The authors of this paper conducted a review of the literature to determine the effect of low back strengthening on the treatment of chronic low back pain (CLBP). It is intended that this paper will be able to separate effective treatment for CLBP from those that with little therapeutic value. 19th and 20th century spine rehabilitation shows that back disorders were commonly treated with aggressive and specific progressive exercise (PRE). Then beginning around the 1960-70’s, therapeutic back rehabilitation focused on passive care to symptom relief. However, recent spine rehabilitation programs have returned to active reconditioning specific and progressive exercises to strengthen the low back and restore normal musculoskeletal function.
Following a history of spine rehabilitation and the lessons learned, the authors concluded that the research shows that lumbar extension exercises using PRE significantly increases strength and decreases pain in CLBP patients. The most favorable exercise occurs when the pelvis is stabilized using specialized equipment, this yields the most favorable improvements in low back strength, muscle cross-sectional area, and vertebral bone mineral density. These ideal improvements occur with a low training volume of 1 set of 8 to 15 repetitions performed to fatigue one time per week. Overall, CLBP patients participating in isolated lumbar extension PRE programs demonstrate significant reductions in pain and symptoms associated with improved muscle strength, endurance, and joint mobility. The authors found that these improvements occur regardless of diagnosis and are long lasting, resulting in less re-utilization of the health care system than other passive treatments.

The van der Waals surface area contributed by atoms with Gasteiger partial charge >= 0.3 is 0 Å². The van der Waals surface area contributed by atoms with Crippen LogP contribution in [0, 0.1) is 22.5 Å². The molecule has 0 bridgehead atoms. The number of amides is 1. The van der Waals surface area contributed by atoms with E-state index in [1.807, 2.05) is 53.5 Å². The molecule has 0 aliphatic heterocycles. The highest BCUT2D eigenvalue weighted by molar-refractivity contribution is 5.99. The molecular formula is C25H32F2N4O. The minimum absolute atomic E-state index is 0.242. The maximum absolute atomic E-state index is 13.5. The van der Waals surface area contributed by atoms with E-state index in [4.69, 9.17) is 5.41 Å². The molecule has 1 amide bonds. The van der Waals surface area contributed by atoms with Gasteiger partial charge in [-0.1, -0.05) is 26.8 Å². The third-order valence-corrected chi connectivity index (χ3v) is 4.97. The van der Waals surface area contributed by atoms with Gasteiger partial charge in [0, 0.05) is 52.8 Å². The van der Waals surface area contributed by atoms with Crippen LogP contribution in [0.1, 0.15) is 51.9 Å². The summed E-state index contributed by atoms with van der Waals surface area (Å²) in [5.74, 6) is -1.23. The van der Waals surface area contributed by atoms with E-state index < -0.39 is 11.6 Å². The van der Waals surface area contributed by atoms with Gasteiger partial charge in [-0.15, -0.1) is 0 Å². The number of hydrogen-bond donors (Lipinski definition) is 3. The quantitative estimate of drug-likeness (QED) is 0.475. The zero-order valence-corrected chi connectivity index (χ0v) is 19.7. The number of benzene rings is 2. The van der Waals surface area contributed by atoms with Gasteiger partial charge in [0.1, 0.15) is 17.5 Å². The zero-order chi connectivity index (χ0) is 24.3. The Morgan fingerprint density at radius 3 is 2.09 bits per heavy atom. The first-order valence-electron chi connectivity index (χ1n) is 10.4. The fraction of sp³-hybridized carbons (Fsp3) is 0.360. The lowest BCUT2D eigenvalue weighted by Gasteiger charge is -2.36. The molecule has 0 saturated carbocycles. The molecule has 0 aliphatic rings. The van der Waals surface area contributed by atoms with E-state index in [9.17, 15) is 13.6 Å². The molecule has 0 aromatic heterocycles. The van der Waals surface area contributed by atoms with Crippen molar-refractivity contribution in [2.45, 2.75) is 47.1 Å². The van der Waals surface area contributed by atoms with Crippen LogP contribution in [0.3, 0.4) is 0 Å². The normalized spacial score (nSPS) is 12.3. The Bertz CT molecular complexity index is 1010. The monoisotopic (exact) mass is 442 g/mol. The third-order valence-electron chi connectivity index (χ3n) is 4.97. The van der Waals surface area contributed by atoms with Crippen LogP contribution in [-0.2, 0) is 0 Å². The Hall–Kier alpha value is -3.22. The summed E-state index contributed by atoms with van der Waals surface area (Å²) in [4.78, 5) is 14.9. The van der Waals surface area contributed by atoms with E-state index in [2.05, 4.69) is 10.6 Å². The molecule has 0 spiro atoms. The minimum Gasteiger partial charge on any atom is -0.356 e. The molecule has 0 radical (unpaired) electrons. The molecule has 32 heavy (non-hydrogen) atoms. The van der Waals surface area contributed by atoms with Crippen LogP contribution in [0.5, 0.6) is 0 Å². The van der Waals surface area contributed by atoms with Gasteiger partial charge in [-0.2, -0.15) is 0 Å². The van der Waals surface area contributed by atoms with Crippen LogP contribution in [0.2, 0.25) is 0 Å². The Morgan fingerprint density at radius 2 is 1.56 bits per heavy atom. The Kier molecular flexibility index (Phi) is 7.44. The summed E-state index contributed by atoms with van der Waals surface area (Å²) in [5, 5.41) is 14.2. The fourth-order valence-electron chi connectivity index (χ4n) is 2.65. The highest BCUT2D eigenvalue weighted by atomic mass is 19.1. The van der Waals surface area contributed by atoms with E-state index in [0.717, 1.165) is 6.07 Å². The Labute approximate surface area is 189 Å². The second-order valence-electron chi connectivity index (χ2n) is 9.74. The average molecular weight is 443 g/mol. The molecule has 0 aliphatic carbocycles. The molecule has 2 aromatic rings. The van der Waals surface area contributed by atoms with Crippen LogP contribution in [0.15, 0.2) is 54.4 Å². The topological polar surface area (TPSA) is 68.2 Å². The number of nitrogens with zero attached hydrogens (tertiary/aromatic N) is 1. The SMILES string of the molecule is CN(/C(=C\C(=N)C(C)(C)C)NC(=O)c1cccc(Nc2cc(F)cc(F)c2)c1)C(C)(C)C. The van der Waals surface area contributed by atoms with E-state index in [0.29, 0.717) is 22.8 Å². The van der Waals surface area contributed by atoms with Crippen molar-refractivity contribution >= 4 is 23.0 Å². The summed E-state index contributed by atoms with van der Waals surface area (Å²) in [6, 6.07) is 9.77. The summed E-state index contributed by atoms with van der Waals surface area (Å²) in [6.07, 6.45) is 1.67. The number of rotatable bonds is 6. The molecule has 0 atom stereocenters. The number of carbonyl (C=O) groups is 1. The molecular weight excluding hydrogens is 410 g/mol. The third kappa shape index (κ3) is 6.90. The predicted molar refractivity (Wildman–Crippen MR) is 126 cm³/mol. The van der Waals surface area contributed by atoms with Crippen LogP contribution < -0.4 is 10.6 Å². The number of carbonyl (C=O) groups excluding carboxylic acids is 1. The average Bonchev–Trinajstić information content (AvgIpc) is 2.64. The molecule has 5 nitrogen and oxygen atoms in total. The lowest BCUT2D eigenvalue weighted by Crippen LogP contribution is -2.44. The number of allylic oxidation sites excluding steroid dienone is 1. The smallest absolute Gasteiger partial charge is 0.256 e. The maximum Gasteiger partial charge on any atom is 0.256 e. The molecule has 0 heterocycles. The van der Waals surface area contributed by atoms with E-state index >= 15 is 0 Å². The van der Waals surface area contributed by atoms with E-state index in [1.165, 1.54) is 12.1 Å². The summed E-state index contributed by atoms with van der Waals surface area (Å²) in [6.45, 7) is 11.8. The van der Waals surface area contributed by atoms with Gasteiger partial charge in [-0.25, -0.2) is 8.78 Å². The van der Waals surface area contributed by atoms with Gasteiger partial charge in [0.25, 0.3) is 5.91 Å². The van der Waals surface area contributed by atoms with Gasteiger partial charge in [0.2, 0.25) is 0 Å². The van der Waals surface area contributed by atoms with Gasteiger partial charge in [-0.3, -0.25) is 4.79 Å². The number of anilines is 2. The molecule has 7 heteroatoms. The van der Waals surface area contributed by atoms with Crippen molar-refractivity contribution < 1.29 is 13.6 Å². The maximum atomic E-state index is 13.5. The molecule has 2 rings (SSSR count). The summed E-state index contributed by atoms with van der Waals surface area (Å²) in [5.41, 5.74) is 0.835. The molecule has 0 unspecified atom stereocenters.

Keywords: Resistance training, lumbar extension, rehabilitation, injury, lumbar, chronic low back pain